Ask five people what makes a good association event and you’ll get six different answers. Events are a highly subjective and personal experience and what makes one “good” comes down to individual wants, needs, and values.
We attempt to rate our events by asking our attendees to look backwards into the past, not asking them what they want to see in the future. We ask multiple questions that only scratch the surface of their experience and neglect to ask the questions that can provide true direction for change.
In addition, many participants don’t complete surveys, so we end up basing our ratings and future actions on what a small percentage of the audience thinks and miss the mark for the majority of the audience.
How to counter this? At 360 Live Media, we are conference spies. We attend and assess events based on 167 different data points. We may walk through the event looking like regular attendees, but we are also keenly observing audience behaviors and patterns, picking up on conversations in the halls, and watching how people interact with the event.
Today I’m opening our dossier to share with you some of the insights we’ve gleaned over the past 12 months of returning to in-person events, and how to put them into practice at your own events.
It’s all about Maslow’s Pyramid of Needs. Before we can expect people to learn, buy, or even just enjoy an event, we must ensure their base needs are met. Once they’re outside of their daily routines and normal environments, people can’t focus until they are fed, caffeinated, and comfortable. Tell them what to expect and where to find things, rather than just leaving it to them to figure things out on their own. If there’s one Starbucks in the hotel, is there another nearby place for coffee? If attendees’ evenings are open, can you recommend places for dinner? If the hotel has limited services, is DoorDash an option? Share all of this in the app and event messaging. Looking after their base needs will automatically elevate attendees’ experience.
It’s not enough to put people in the same room together. The No. 1 thing that people missed over the past two years is networking. We can’t just throw a happy hour in the program and figure we’ve checked that box. People network in different ways, for different reasons, and they need varying levels of support. A bar on the trade-show floor doesn’t mean that attendees and exhibitors are connecting around potential solutions. A coffee break in the hallway doesn’t guarantee serendipitous moments will happen. Making meaningful connections is the primary value proposition for people traveling to an in-person event. Problem-solving sessions, speed-dating formats, icebreaker activities, and something as simple as easy-to-read name badges — offering these things makes it easy for people to find the value they are craving.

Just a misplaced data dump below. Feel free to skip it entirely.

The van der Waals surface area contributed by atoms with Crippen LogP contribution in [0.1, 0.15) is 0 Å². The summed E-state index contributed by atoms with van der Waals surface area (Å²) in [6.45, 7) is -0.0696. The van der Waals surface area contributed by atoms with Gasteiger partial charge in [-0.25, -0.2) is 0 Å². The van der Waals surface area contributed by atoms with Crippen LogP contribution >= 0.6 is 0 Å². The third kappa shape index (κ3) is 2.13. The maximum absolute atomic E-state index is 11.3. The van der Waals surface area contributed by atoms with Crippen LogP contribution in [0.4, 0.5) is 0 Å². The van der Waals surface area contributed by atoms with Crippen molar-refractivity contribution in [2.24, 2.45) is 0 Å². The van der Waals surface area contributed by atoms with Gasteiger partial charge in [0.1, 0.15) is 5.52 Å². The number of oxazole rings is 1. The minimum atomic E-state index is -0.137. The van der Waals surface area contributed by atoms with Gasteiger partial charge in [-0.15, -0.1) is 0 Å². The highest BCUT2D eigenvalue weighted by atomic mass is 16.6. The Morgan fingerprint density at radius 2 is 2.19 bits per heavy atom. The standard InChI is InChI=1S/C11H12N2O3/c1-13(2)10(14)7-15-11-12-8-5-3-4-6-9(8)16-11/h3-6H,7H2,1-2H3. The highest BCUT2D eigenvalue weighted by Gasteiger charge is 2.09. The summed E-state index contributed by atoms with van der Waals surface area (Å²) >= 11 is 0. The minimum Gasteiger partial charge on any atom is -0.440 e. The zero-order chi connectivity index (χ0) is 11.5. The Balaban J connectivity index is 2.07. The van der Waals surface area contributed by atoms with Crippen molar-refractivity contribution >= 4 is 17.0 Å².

There is only one feedback question that matters. If you want to know if your event was successful, one data point rises to the top: How many of your attendees say that the event made them better at their jobs? Did they learn something that will advance their careers? Did they discover a useful product? Did they hit their metrics to move them closer to their sales goals? Did they leave their mark on a policy or regulation? Did they meet someone who will help them solve a problem? If the audience can point to your event as helping them advance their careers, then it becomes indispensable.
These three small ways to put quantifiable criteria in place for evaluating your event will have a big impact on your attendees’ experience.
Beth Surmont, CMP, FASAE, CAE, is vice president of event strategy and design for marketing, strategy, and experience agency 360 Live Media.